Ney vs Wellington is a classic that can be found easily. I have three copies. Wish more battles were produced with this system.
I will not buy decision's remake. The original is the onento get.
 
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Freddy Dekker
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three?

why?
 
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Nolan Hudgens
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Here's a corrected version of a partial AAR I originally put up on consimworld, and Steve was kind enough to post here, though under the TSR edition. It shows the details of a cavalry charge at the outset of the short scenario for the charge of Travers' brigade. (More action follows the charge with the arrival of Somerset's British heavy brigade and the rest of the FR 13 Cav Div.)

WV2, Scenario 32.0, Travers' charge

Here's a slice of the action in the Charge scenario, involving the first turn attack against the hapless Luneburg battalion. The Hanoverians are in hex 2246, in Line. (one battalion with two counters) The French 2/13 brigade (corrected ID, assuming the errata is OK) is all in 2745, 4 squadrons in Close Column led by Travers.

1) The cavalry sends one 1- SP squadron to 2446, so as to exert a Reaction Zone west of the infantry and thus intercept any retreat that didn't lead out of the play area. The other 3 squadrons (the 2-SP ones on top) and Travers move to Charge the Luneburgers. All the cavalry is still in Close Column, and makes its oblique move to address the target before it comes adjacent. (The attack force uses its Leader bonus to reach its attack hex.) The cavalry places a Charge marker when it finishes moving, and the top squadron makes a Morale Check to initiate the charge. (passing on a dr of 4)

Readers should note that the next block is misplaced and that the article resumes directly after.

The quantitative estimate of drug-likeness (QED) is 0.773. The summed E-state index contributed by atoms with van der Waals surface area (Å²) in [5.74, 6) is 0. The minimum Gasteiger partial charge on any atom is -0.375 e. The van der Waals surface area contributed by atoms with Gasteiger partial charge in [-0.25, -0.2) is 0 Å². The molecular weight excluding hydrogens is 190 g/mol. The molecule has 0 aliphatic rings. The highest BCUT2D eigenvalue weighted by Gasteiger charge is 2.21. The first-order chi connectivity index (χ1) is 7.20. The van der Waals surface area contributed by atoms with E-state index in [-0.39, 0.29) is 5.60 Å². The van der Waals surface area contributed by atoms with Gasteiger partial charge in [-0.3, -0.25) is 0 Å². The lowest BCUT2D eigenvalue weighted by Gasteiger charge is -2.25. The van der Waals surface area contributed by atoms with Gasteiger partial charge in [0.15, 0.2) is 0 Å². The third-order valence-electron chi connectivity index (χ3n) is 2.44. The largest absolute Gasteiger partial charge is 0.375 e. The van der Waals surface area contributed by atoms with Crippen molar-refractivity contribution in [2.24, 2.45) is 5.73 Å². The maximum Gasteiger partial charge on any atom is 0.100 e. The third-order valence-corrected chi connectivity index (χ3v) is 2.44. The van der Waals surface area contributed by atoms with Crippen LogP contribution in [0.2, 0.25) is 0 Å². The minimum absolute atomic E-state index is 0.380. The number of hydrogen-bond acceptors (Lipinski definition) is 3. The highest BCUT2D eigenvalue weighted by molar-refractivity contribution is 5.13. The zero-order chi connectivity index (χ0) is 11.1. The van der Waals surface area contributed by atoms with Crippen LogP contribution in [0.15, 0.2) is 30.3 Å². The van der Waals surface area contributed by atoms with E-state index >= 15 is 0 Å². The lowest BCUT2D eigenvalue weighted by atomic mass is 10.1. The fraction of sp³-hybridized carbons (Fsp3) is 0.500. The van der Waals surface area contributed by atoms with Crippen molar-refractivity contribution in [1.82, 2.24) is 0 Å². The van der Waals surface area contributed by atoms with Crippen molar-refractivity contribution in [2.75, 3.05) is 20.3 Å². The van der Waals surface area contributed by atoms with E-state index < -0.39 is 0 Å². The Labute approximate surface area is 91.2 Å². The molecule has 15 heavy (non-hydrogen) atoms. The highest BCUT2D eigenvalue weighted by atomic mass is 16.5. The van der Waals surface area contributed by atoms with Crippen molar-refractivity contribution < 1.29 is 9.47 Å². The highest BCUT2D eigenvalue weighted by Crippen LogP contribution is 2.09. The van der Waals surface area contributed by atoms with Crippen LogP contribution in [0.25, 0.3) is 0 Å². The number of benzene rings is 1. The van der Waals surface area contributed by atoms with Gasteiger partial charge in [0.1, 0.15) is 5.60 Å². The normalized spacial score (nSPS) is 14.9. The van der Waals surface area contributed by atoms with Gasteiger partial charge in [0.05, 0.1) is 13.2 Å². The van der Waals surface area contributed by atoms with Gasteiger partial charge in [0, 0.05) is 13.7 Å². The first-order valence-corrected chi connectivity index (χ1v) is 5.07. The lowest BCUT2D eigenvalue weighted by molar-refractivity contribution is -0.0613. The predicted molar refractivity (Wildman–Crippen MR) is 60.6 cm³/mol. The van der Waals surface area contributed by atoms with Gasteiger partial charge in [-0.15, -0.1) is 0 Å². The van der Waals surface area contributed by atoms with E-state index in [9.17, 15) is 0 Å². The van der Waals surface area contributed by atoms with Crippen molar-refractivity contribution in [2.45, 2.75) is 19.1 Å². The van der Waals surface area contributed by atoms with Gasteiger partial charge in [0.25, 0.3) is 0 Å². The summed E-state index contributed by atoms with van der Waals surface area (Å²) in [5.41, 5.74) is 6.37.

2) The infantry soils its pants, and rolls to form square as a Reactive Formation Change. That calls for 3 Morale Checks: 2 for the change itself and one more because the cavalry is charging. A roll of 5/3/2 causes no step loss (it's not a combat roll) and one failure, or D1; the battalion changes to Square. Because it's treated as a single "unit" [multicounter infantry battalion, see 6.1] both counters are in square without the bottom counter needing to roll separately. Only the top counter is affected by the D1 result.

3) The infantry then makes Return Fire. It gets only 2 dice: 1 for firing; 0 for size advantage [the cavalry is a 6, using its morale rating (incl the leader) as a strength because it makes no fire itself, and the infantry is 4]; +2 for CCol; -1 for Sq; -1 for D1; and +1 for range. The roll of 5/4 has no effect.

4) The cavalry, being in Close Column, can use Wave Attack. The top squadron starts the ball by rolling 5 dice. +1 for Primary; +2 for size advantage [remember the special factor of 8, plus a 2 leader]; +2 for the CCol; -3 for Square; +1 for better morale (total of 6 with the leader); and +2 for charging. The result is (5/4/2/2/1). That causes a step loss and two failures, for a total D level of D3, all taken by the top counter. Since it's in Square, the infantry doesn't retreat as it would ordinarily with a D3 result. (the unit is marked D2) The first French squadron, having failed to dislodge the defenders, becomes D2 and goes to the bottom of its stack. Travers passes his Leader Loss roll with a 1. That brings up the next squadron, also a 2-5-4 Cuirassier.